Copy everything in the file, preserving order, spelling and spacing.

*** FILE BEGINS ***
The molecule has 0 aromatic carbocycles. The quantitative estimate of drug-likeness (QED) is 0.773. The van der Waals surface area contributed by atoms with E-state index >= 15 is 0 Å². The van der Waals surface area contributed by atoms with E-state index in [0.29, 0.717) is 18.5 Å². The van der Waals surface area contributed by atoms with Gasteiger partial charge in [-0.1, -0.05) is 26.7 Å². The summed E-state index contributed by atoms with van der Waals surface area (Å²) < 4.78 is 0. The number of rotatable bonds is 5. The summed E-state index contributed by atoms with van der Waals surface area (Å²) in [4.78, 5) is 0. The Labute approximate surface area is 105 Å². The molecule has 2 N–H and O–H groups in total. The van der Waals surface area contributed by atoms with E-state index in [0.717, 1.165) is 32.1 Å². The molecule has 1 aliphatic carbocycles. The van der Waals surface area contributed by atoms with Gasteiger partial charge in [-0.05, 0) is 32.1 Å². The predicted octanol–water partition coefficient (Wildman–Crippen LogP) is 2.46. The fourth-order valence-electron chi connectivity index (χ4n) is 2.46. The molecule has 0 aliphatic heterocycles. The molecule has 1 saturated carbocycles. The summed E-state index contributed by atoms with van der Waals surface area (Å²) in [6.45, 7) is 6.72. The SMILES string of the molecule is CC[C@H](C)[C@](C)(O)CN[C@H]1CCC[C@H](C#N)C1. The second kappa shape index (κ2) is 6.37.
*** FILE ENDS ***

The molecule has 0 aromatic carbocycles. The quantitative estimate of drug-likeness (QED) is 0.773. The van der Waals surface area contributed by atoms with E-state index >= 15 is 0 Å². The van der Waals surface area contributed by atoms with E-state index in [0.29, 0.717) is 18.5 Å². The van der Waals surface area contributed by atoms with Gasteiger partial charge in [-0.1, -0.05) is 26.7 Å². The summed E-state index contributed by atoms with van der Waals surface area (Å²) < 4.78 is 0. The number of rotatable bonds is 5. The summed E-state index contributed by atoms with van der Waals surface area (Å²) in [4.78, 5) is 0. The Labute approximate surface area is 105 Å². The molecule has 2 N–H and O–H groups in total. The van der Waals surface area contributed by atoms with E-state index in [0.717, 1.165) is 32.1 Å². The molecule has 1 aliphatic carbocycles. The van der Waals surface area contributed by atoms with Gasteiger partial charge in [-0.05, 0) is 32.1 Å². The predicted octanol–water partition coefficient (Wildman–Crippen LogP) is 2.46. The fourth-order valence-electron chi connectivity index (χ4n) is 2.46. The molecule has 0 aliphatic heterocycles. The molecule has 1 saturated carbocycles. The summed E-state index contributed by atoms with van der Waals surface area (Å²) in [6.45, 7) is 6.72. The SMILES string of the molecule is CC[C@H](C)[C@](C)(O)CN[C@H]1CCC[C@H](C#N)C1. The second kappa shape index (κ2) is 6.37.